Here at Ars, we've been fans of the all-electric racing series from day one. We were at the first-ever US race in Miami in 2015, and that same year two of the cars even carried our logo at the season finale in London. Since then, we've been regulars at the NYC ePrix, a two-day doubleheader that marks the conclusion of the championship. Electric cars racing on temporary street circuits in city centers represented quite a departure from your average racing series, and it's fair to say that Formula E has had to deal with a lot of skeptics. But we like people who try new things, and, over the course of the past four years, the sport has done a lot to win many naysayers over.
But built-in email and mobile clients still works in progress
Rocco the parrot plays romantic music and tries to order treats from an Echo.
You still have time to score some amazing discounts, like an Amazon Fire HD 8 for $50 and a 32-inch TV for just $80.
The game studio behind Fortnite is pushing to get more people using its Steam competitor.
After its safe return, Richard Branson handed the ring off to an engineer who made an adorable post-flight proposal.
It's only the second week of the season, but you're better off completing challenges early if you want that tier 100 Ice King.
Two patent applications from the company describe identifying "suspicious" people then automatically alerting police.
Another day, another privacy issue with Facebook.
The company announced Friday morning that a photo API bug might have resulted in millions of people having their private photos become improperly accessible by up to 1,500 apps for a period of 12 days in September 2018.
As Facebook described it in a blog post by Tomer Bar, a company staffer:
We could be in for an awesome '90s mashup.
Splash meets Game of Thrones in this thoroughly entertaining slice of submersible superheroics.
Big, gorgeous, screaming-fast tablet? Absolutely. Laptop replacement? Not until iOS changes and compatible accessories arrive.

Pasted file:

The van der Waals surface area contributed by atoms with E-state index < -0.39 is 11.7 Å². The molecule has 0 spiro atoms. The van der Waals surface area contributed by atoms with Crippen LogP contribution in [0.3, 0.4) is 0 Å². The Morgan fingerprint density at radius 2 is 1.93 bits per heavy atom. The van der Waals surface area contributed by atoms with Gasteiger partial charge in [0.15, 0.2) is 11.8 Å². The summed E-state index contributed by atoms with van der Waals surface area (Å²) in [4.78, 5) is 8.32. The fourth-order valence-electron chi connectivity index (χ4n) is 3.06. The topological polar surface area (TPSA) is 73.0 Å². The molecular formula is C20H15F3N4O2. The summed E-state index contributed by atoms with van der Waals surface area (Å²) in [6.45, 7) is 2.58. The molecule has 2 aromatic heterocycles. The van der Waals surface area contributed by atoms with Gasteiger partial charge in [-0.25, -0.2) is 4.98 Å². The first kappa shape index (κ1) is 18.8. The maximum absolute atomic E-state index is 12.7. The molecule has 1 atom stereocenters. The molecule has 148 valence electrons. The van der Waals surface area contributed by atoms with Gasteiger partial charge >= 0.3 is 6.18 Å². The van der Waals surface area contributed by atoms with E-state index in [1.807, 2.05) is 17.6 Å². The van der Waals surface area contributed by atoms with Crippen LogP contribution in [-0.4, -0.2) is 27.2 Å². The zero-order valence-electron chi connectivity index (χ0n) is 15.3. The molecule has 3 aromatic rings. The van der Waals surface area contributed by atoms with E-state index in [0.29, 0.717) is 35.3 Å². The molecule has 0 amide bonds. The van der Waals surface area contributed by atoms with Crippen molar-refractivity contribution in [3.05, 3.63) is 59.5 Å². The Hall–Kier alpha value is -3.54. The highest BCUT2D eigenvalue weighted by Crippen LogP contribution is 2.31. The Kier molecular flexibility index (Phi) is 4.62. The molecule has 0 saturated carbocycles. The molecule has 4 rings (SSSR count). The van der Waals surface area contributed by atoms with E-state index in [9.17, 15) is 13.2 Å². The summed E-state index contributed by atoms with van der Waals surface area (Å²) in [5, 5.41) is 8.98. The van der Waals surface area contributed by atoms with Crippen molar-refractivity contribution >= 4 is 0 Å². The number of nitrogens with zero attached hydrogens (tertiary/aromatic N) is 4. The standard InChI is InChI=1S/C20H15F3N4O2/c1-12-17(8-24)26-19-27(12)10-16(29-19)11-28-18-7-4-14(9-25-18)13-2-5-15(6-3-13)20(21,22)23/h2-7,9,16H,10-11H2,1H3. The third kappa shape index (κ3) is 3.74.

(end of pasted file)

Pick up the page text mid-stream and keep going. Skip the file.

Compare these cat photos taken by 30 different phones. It's the cutest camera comparison you'll ever experience.
Looking for work? Spammers could well be looking for you
Tinder for job-seekers ZipRecruiter has copped to a data breach after the names and email addresses of job-seekers were flung to the wind in a permissions screw-up.…
Brazil's Museu Nacional caught fire in September, destroying millions of historical pieces.
You can create presentations from an iPhone or iPad, with nearly all the bells and whistles to make them more visual and less boring.
More than 1,500 apps had access to pictures that people uploaded but didn't post, the social network said.
One of our favorite streaming shows of the last few years has been time-travel adventure Travelers.
The world of the future is in some ill-defined crisis, and the only way this can be averted is to send people back in time to make better decisions. But in a Quantum Leap-style twist, only people's consciousnesses can be sent back in time. To minimize disruption to the timelines, the mastermind of this plan, the Director, uses people who were just about to die as its targets, narrowly averting their deaths (at least most of the time) and allowing a traveler to resume their life.